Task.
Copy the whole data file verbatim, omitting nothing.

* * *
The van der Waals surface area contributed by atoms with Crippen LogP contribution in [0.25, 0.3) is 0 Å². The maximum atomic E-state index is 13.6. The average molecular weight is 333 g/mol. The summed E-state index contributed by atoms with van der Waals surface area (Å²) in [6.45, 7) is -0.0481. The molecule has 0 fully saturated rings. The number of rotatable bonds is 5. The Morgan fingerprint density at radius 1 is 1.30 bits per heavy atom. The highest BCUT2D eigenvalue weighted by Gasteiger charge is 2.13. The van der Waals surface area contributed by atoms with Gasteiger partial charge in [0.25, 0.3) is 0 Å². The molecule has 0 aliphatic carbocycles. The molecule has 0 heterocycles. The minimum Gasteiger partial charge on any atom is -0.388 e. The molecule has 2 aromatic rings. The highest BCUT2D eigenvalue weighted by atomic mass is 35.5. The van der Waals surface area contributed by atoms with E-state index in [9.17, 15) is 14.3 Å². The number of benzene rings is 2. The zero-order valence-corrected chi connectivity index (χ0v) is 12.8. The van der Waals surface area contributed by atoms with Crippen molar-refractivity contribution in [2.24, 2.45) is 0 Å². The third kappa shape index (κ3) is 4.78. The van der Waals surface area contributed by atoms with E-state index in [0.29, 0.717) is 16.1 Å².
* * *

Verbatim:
The van der Waals surface area contributed by atoms with Crippen LogP contribution in [0.25, 0.3) is 0 Å². The maximum atomic E-state index is 13.6. The average molecular weight is 333 g/mol. The summed E-state index contributed by atoms with van der Waals surface area (Å²) in [6.45, 7) is -0.0481. The molecule has 0 fully saturated rings. The number of rotatable bonds is 5. The Morgan fingerprint density at radius 1 is 1.30 bits per heavy atom. The highest BCUT2D eigenvalue weighted by Gasteiger charge is 2.13. The van der Waals surface area contributed by atoms with Gasteiger partial charge in [0.25, 0.3) is 0 Å². The molecule has 0 aliphatic carbocycles. The molecule has 0 heterocycles. The minimum Gasteiger partial charge on any atom is -0.388 e. The molecule has 2 aromatic rings. The highest BCUT2D eigenvalue weighted by atomic mass is 35.5. The van der Waals surface area contributed by atoms with E-state index in [9.17, 15) is 14.3 Å². The number of benzene rings is 2. The zero-order valence-corrected chi connectivity index (χ0v) is 12.8. The van der Waals surface area contributed by atoms with Crippen molar-refractivity contribution in [2.24, 2.45) is 0 Å². The third kappa shape index (κ3) is 4.78. The van der Waals surface area contributed by atoms with E-state index in [0.29, 0.717) is 16.1 Å².